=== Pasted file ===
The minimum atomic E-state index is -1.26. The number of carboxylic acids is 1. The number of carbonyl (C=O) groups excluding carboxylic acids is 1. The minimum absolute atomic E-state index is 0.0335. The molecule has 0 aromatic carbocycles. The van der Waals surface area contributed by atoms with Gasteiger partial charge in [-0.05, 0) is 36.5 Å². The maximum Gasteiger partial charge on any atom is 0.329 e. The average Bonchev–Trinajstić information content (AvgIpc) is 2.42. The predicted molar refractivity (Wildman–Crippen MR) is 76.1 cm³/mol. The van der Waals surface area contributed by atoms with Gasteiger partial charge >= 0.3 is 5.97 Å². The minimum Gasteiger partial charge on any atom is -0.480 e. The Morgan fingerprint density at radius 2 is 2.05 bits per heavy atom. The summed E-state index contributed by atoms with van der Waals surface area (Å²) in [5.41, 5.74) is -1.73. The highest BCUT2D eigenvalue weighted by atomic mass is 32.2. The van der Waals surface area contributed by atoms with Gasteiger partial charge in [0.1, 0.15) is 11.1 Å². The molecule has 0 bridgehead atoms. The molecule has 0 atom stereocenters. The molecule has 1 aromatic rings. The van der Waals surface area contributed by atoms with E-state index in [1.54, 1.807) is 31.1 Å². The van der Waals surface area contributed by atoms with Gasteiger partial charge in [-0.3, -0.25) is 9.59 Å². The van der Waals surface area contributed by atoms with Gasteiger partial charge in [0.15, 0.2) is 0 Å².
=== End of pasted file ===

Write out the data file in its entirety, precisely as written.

The minimum atomic E-state index is -1.26. The number of carboxylic acids is 1. The number of carbonyl (C=O) groups excluding carboxylic acids is 1. The minimum absolute atomic E-state index is 0.0335. The molecule has 0 aromatic carbocycles. The van der Waals surface area contributed by atoms with Gasteiger partial charge in [-0.05, 0) is 36.5 Å². The maximum Gasteiger partial charge on any atom is 0.329 e. The average Bonchev–Trinajstić information content (AvgIpc) is 2.42. The predicted molar refractivity (Wildman–Crippen MR) is 76.1 cm³/mol. The van der Waals surface area contributed by atoms with Gasteiger partial charge >= 0.3 is 5.97 Å². The minimum Gasteiger partial charge on any atom is -0.480 e. The Morgan fingerprint density at radius 2 is 2.05 bits per heavy atom. The summed E-state index contributed by atoms with van der Waals surface area (Å²) in [5.41, 5.74) is -1.73. The highest BCUT2D eigenvalue weighted by atomic mass is 32.2. The van der Waals surface area contributed by atoms with Gasteiger partial charge in [0.1, 0.15) is 11.1 Å². The molecule has 0 bridgehead atoms. The molecule has 0 atom stereocenters. The molecule has 1 aromatic rings. The van der Waals surface area contributed by atoms with E-state index in [1.54, 1.807) is 31.1 Å². The van der Waals surface area contributed by atoms with Gasteiger partial charge in [-0.3, -0.25) is 9.59 Å². The van der Waals surface area contributed by atoms with Gasteiger partial charge in [0.15, 0.2) is 0 Å².